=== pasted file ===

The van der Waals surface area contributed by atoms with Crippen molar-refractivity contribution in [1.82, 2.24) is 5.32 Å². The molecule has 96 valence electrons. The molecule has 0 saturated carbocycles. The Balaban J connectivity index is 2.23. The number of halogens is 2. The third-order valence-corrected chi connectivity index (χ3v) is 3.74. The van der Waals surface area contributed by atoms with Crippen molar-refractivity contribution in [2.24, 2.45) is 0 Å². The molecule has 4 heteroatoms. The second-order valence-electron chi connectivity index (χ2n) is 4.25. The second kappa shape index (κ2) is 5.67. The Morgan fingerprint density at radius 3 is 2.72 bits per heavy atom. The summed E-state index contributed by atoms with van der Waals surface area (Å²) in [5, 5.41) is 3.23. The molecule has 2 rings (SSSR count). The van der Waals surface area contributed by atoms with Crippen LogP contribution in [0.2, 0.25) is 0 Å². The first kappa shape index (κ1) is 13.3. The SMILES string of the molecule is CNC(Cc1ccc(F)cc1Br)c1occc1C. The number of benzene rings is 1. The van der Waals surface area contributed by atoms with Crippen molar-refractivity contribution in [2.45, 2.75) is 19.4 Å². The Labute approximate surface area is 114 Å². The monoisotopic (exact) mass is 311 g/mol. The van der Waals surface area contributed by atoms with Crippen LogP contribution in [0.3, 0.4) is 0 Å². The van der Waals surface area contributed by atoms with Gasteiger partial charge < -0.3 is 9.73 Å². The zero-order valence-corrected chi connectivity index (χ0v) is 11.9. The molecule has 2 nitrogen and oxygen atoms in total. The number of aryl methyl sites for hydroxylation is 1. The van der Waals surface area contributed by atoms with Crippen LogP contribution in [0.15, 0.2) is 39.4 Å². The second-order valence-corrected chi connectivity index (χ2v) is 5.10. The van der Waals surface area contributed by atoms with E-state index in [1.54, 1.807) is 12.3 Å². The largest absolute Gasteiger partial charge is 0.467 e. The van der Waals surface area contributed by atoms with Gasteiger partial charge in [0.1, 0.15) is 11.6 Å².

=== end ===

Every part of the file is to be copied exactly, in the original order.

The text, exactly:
The van der Waals surface area contributed by atoms with Crippen molar-refractivity contribution in [1.82, 2.24) is 5.32 Å². The molecule has 96 valence electrons. The molecule has 0 saturated carbocycles. The Balaban J connectivity index is 2.23. The number of halogens is 2. The third-order valence-corrected chi connectivity index (χ3v) is 3.74. The van der Waals surface area contributed by atoms with Crippen molar-refractivity contribution in [2.24, 2.45) is 0 Å². The molecule has 4 heteroatoms. The second-order valence-electron chi connectivity index (χ2n) is 4.25. The second kappa shape index (κ2) is 5.67. The Morgan fingerprint density at radius 3 is 2.72 bits per heavy atom. The summed E-state index contributed by atoms with van der Waals surface area (Å²) in [5, 5.41) is 3.23. The molecule has 2 rings (SSSR count). The van der Waals surface area contributed by atoms with Crippen LogP contribution in [0.2, 0.25) is 0 Å². The first kappa shape index (κ1) is 13.3. The SMILES string of the molecule is CNC(Cc1ccc(F)cc1Br)c1occc1C. The number of benzene rings is 1. The van der Waals surface area contributed by atoms with Crippen molar-refractivity contribution in [2.45, 2.75) is 19.4 Å². The Labute approximate surface area is 114 Å². The monoisotopic (exact) mass is 311 g/mol. The van der Waals surface area contributed by atoms with Crippen LogP contribution in [0.3, 0.4) is 0 Å². The van der Waals surface area contributed by atoms with Gasteiger partial charge < -0.3 is 9.73 Å². The zero-order valence-corrected chi connectivity index (χ0v) is 11.9. The molecule has 2 nitrogen and oxygen atoms in total. The number of aryl methyl sites for hydroxylation is 1. The van der Waals surface area contributed by atoms with Crippen LogP contribution in [0.15, 0.2) is 39.4 Å². The second-order valence-corrected chi connectivity index (χ2v) is 5.10. The van der Waals surface area contributed by atoms with E-state index in [1.54, 1.807) is 12.3 Å². The largest absolute Gasteiger partial charge is 0.467 e. The van der Waals surface area contributed by atoms with Gasteiger partial charge in [0.1, 0.15) is 11.6 Å².